a young ghao boy known for precise and unrelenting honesty


age: 12
height: 4’4"

an orphan without siblings

paragon of honesty, precise memory
can’t lie, antisocial, idealistic

2 earth
- 2 stamina
- 3 willpower
2 air
- 2 reflexes
- 3 awareness
2 water
- 2 strength
- 2 perception
3 fire
- 3 agility
- 4 intelligence
2 void

1 athletics (str)
1 defense (ref)
1 hunting (per)
1 spear (agi)
1 stealth (agi)

1 investigation (per)
1 lore: five rings (int)
3 sincerity (awr) (+1k1 paragon -1k1 antisocial)

1 medicine (int)
1 meditation (void)
1 tea ceremony (void)

1 artisan – calligraphy (int)


Sang-woo’s parents disappeared while he was still an infant. he was found on the bank of the north-east river during a season when swollen waters had flooded the ford.

the ghao monks took him in despite the tradition that no child can be accepted before they can walk, talk, and write their own name. the infant Sang-woo was a quiet, thoughtful child and became a favourite of many of the master monks.

that all changed as he learned to speak. he grew up with the monk’s teachings and accepts it all as absolute truth. he holds himself, and everyone else, to an uncompromising standard. if a new novice has trouble learning their lessons then he will relentlessly correct them every time they make an error. if the grand-master monk makes an error during teaching then Sang-woo will make sure that everyone knows the correct passage, possibly interrupting to do it.

this is a challenge for the master monks. upholding the traditions is a good thing, of course. no one would suggest otherwise. it’s just that, perhaps, they don’t need to be held up quite so high?

more than that, the grand-master monk is uncomfortably aware that Sang-woo will soon reach the level when he will be taught the order’s secret calligraphy. ancient truths, from the time before the five tribes settled these hills, are recorded in this writing. the aged plates with these secrets are always kept locked away in the deepest chambers of the monastery. none of the monks have seen all of them, save himself.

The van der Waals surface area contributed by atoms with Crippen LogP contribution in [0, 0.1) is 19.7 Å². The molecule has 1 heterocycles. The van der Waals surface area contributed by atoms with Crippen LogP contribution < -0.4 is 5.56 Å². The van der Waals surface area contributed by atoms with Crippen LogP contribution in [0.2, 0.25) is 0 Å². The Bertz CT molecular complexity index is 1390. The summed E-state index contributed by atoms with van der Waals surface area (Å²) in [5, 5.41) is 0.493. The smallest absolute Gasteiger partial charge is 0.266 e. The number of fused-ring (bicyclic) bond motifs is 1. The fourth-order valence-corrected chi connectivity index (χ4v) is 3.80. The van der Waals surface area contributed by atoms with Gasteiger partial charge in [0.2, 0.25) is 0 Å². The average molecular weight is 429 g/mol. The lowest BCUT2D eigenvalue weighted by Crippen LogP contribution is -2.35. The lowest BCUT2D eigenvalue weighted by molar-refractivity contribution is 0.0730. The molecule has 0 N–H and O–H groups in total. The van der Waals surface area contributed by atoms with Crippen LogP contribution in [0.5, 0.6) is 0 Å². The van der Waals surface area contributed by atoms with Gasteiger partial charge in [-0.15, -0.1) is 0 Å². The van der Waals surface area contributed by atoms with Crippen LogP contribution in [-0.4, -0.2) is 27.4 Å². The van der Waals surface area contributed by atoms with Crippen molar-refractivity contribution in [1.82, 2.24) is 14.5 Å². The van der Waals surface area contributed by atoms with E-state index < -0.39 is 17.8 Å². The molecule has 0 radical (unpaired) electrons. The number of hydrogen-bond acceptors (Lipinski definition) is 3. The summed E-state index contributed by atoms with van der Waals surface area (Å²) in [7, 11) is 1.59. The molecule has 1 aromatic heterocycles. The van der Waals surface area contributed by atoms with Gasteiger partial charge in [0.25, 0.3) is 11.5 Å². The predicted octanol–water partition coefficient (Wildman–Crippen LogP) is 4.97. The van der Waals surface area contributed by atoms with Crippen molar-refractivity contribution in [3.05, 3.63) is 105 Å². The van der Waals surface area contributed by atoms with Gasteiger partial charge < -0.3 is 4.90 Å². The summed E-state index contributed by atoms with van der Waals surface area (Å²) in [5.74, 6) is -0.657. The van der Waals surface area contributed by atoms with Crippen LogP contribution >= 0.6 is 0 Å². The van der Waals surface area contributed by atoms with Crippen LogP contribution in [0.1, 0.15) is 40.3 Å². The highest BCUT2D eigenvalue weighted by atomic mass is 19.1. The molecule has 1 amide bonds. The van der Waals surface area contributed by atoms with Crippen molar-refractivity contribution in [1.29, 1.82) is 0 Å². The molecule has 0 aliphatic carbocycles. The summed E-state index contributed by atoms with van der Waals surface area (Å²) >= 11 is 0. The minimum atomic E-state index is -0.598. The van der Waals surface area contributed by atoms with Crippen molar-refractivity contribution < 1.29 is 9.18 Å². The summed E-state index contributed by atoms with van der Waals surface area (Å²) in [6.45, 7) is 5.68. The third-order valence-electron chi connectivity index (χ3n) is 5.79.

himself, and one other. years ago, he allowed himself to take the infant Sang-woo into the inner chambers as he reviewed those dusty plates. it seemed a harmless indulgence that gave him some comfort.

years later, the unexpected nature of that infant’s memory became apparent.

during his lessons, Sang-woo would make sudden jumps in understanding that his teachers couldn’t understand until they realized that he could remember almost everything he saw. this apparently included writing that he had seen before he had learned to read. when he was taught how to understand the characters he would suddenly know what plates he had seen, sometimes years before, had said.

the grand master was in an untenable position. there was no grounds to deny this prodigy the schooling that was due all monks in his position, but continuing to do so would threaten the very basis of their society.

so, when he learned that Elder Byeol was gathering youths for a mysterious project he made a request that this strange young child be taken from the monestary.

Elder Byeol was happy to grant this favour. she always intended to take the child and now she banked a useful debt for the future.

Sang-woo considers his new-found ability to impale ogres: